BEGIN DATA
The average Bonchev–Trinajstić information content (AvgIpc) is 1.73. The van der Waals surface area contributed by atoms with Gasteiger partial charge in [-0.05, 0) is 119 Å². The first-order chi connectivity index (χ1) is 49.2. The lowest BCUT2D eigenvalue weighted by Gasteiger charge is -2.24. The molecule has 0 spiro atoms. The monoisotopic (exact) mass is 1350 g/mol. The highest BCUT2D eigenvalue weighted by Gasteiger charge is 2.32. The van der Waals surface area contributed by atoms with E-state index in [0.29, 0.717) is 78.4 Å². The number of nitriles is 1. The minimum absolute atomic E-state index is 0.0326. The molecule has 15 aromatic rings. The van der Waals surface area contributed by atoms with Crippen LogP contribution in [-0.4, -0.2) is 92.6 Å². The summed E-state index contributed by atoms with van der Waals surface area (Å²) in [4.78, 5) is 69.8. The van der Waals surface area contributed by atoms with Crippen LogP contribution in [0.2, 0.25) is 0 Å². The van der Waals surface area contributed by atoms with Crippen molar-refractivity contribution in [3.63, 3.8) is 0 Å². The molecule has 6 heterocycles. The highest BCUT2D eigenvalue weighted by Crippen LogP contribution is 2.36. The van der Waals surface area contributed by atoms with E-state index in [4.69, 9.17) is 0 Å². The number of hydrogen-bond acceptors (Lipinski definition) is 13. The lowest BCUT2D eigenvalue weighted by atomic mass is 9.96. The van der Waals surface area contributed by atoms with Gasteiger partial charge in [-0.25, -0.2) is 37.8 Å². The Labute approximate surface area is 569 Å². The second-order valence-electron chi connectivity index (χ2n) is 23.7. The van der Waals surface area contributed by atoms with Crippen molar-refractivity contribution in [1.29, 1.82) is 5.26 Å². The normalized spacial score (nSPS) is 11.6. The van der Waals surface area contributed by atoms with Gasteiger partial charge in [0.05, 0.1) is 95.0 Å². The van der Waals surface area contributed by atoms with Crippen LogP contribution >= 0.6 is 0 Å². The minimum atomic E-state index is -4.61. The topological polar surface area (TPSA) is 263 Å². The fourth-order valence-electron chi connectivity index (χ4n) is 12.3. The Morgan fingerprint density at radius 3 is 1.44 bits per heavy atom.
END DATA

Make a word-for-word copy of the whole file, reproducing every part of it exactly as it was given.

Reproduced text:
The average Bonchev–Trinajstić information content (AvgIpc) is 1.73. The van der Waals surface area contributed by atoms with Gasteiger partial charge in [-0.05, 0) is 119 Å². The first-order chi connectivity index (χ1) is 49.2. The lowest BCUT2D eigenvalue weighted by Gasteiger charge is -2.24. The molecule has 0 spiro atoms. The monoisotopic (exact) mass is 1350 g/mol. The highest BCUT2D eigenvalue weighted by Gasteiger charge is 2.32. The van der Waals surface area contributed by atoms with E-state index in [0.29, 0.717) is 78.4 Å². The number of nitriles is 1. The minimum absolute atomic E-state index is 0.0326. The molecule has 15 aromatic rings. The van der Waals surface area contributed by atoms with Crippen LogP contribution in [-0.4, -0.2) is 92.6 Å². The summed E-state index contributed by atoms with van der Waals surface area (Å²) in [4.78, 5) is 69.8. The van der Waals surface area contributed by atoms with Crippen LogP contribution in [0.2, 0.25) is 0 Å². The van der Waals surface area contributed by atoms with Crippen molar-refractivity contribution in [3.63, 3.8) is 0 Å². The molecule has 6 heterocycles. The highest BCUT2D eigenvalue weighted by Crippen LogP contribution is 2.36. The van der Waals surface area contributed by atoms with E-state index in [4.69, 9.17) is 0 Å². The number of hydrogen-bond acceptors (Lipinski definition) is 13. The lowest BCUT2D eigenvalue weighted by atomic mass is 9.96. The van der Waals surface area contributed by atoms with Gasteiger partial charge in [-0.25, -0.2) is 37.8 Å². The Labute approximate surface area is 569 Å². The second-order valence-electron chi connectivity index (χ2n) is 23.7. The van der Waals surface area contributed by atoms with Crippen molar-refractivity contribution in [1.29, 1.82) is 5.26 Å². The normalized spacial score (nSPS) is 11.6. The van der Waals surface area contributed by atoms with Gasteiger partial charge in [0.05, 0.1) is 95.0 Å². The van der Waals surface area contributed by atoms with Crippen LogP contribution >= 0.6 is 0 Å². The minimum atomic E-state index is -4.61. The topological polar surface area (TPSA) is 263 Å². The fourth-order valence-electron chi connectivity index (χ4n) is 12.3. The Morgan fingerprint density at radius 3 is 1.44 bits per heavy atom.